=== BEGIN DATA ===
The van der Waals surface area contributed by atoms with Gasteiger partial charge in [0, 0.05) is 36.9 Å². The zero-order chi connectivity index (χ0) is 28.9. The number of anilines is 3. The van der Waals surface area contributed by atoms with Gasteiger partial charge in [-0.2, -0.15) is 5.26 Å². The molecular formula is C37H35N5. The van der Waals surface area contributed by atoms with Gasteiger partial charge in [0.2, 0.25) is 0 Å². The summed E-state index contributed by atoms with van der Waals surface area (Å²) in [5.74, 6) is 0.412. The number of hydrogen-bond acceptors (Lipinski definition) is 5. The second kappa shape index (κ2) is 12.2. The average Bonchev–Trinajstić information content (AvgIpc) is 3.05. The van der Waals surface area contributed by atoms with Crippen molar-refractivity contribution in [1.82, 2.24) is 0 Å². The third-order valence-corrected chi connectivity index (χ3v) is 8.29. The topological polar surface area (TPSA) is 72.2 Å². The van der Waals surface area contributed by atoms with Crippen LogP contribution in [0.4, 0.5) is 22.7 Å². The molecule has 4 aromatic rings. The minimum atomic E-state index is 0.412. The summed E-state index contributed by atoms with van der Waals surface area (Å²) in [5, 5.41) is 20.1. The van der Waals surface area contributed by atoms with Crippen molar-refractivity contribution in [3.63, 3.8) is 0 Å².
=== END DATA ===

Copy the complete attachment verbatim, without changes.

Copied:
The van der Waals surface area contributed by atoms with Gasteiger partial charge in [0, 0.05) is 36.9 Å². The zero-order chi connectivity index (χ0) is 28.9. The number of anilines is 3. The van der Waals surface area contributed by atoms with Gasteiger partial charge in [-0.2, -0.15) is 5.26 Å². The molecular formula is C37H35N5. The van der Waals surface area contributed by atoms with Gasteiger partial charge in [0.2, 0.25) is 0 Å². The summed E-state index contributed by atoms with van der Waals surface area (Å²) in [5.74, 6) is 0.412. The number of hydrogen-bond acceptors (Lipinski definition) is 5. The second kappa shape index (κ2) is 12.2. The average Bonchev–Trinajstić information content (AvgIpc) is 3.05. The van der Waals surface area contributed by atoms with Crippen molar-refractivity contribution in [1.82, 2.24) is 0 Å². The third-order valence-corrected chi connectivity index (χ3v) is 8.29. The topological polar surface area (TPSA) is 72.2 Å². The van der Waals surface area contributed by atoms with Crippen LogP contribution in [0.4, 0.5) is 22.7 Å². The molecule has 4 aromatic rings. The minimum atomic E-state index is 0.412. The summed E-state index contributed by atoms with van der Waals surface area (Å²) in [5, 5.41) is 20.1. The van der Waals surface area contributed by atoms with Crippen molar-refractivity contribution in [3.63, 3.8) is 0 Å².